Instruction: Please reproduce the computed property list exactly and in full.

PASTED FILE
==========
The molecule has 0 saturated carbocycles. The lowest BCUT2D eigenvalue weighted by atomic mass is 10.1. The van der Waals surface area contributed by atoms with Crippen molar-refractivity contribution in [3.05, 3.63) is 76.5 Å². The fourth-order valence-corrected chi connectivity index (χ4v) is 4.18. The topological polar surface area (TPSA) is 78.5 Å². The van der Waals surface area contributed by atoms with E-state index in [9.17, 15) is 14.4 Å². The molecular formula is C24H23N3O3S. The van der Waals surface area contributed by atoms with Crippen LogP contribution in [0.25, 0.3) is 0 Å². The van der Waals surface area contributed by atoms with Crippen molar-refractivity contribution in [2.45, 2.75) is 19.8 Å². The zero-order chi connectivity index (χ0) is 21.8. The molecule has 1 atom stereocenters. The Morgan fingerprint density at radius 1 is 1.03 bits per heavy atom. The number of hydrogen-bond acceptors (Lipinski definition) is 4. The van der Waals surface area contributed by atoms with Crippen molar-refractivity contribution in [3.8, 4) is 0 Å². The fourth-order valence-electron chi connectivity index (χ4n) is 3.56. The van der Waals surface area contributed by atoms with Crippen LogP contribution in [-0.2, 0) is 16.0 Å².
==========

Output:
The molecule has 0 saturated carbocycles. The lowest BCUT2D eigenvalue weighted by atomic mass is 10.1. The van der Waals surface area contributed by atoms with Crippen molar-refractivity contribution in [3.05, 3.63) is 76.5 Å². The fourth-order valence-corrected chi connectivity index (χ4v) is 4.18. The topological polar surface area (TPSA) is 78.5 Å². The van der Waals surface area contributed by atoms with E-state index in [9.17, 15) is 14.4 Å². The molecular formula is C24H23N3O3S. The van der Waals surface area contributed by atoms with Crippen LogP contribution in [0.25, 0.3) is 0 Å². The van der Waals surface area contributed by atoms with Crippen molar-refractivity contribution in [2.45, 2.75) is 19.8 Å². The zero-order chi connectivity index (χ0) is 21.8. The molecule has 1 atom stereocenters. The Morgan fingerprint density at radius 1 is 1.03 bits per heavy atom. The number of hydrogen-bond acceptors (Lipinski definition) is 4. The van der Waals surface area contributed by atoms with Crippen molar-refractivity contribution in [3.8, 4) is 0 Å². The fourth-order valence-electron chi connectivity index (χ4n) is 3.56. The van der Waals surface area contributed by atoms with Crippen LogP contribution in [-0.2, 0) is 16.0 Å².